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The Politics of Crime and the Death Penalty: Not “Soft on Crime,” But Hard on the Bill of Rights, 39 ST. LOUIS UNIVERSITY LAW JOURNAL 479 (1995)


The administration of the death penalty is not one of the happiest subjects in the law, but it is certainly an important one for people who will be entering the legal profession. How our society deals with crime is timely topic for us to examine. In the last few years there has been greater resort to demagoguery as part of the crime debate in our country. This should be disturbing to all who care about the Bill of Rights and about the fairness and integrity of the system of justice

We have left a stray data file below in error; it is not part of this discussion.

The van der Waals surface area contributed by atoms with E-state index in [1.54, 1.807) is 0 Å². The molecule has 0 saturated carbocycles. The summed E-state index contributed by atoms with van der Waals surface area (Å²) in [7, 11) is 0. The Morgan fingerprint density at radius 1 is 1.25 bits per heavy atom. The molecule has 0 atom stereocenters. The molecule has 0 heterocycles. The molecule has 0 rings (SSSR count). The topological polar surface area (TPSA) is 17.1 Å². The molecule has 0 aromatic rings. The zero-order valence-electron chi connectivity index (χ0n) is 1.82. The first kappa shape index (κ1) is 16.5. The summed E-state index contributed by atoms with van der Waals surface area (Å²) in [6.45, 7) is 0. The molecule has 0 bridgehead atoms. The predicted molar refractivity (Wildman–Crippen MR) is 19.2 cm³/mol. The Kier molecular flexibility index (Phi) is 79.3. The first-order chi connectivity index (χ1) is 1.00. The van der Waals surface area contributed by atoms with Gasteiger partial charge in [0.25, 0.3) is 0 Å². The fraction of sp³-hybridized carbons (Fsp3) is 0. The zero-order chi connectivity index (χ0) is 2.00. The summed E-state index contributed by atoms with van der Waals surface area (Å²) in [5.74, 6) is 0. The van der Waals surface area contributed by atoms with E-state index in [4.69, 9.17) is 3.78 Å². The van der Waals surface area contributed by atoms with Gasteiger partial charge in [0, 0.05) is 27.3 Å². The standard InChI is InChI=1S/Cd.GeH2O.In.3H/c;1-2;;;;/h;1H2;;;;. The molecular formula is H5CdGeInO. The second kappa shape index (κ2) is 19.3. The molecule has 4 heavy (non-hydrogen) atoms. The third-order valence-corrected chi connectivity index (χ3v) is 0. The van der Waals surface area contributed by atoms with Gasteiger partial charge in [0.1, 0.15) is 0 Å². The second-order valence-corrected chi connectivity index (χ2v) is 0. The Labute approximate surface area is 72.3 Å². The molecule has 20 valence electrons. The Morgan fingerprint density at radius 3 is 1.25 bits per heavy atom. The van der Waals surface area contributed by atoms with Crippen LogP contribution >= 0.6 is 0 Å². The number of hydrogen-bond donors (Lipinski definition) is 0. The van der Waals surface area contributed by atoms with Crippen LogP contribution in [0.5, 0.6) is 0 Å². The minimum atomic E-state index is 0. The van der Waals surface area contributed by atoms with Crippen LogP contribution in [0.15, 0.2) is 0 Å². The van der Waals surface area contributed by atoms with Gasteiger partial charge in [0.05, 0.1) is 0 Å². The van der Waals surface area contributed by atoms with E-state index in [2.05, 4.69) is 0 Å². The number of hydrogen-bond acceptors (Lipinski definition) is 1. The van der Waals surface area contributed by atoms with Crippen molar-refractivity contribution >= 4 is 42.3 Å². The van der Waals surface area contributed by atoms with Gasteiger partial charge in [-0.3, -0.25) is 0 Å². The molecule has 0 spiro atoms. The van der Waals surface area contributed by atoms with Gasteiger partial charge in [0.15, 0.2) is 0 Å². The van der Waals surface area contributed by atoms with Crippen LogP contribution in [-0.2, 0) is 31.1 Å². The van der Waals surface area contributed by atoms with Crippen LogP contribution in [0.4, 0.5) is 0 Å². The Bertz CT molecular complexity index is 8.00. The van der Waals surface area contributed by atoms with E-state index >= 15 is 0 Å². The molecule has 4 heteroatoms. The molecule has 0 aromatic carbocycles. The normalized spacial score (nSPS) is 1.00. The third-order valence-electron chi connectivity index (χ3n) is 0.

The Senate approved a major crime bill by a close vote in August, 1994. It was actually the Bush Administration’s crime bill that had been slightly retooled in the early part of the Clinton administration. The bill provides the death penalty for at least sixty offenses. Many crimes which previously could be punished by death only in the state courts are now punishable by death in the federal courts. The bill provides for a great deal of prison construction. Theoretically, it provides for 100,000 police officers, although many people think in reality that only around 20,000 will actually be put on the streets. Although nineteen assault weapons are banned, 650 semiautomatic weapons remain available for target practice, hunting and other purposes. Although Congress did not appropriate the thirty billion dollars needed to finance measures called for in the bill, it will be very expensive, and many think it is not the right approach to take with regard to crime.

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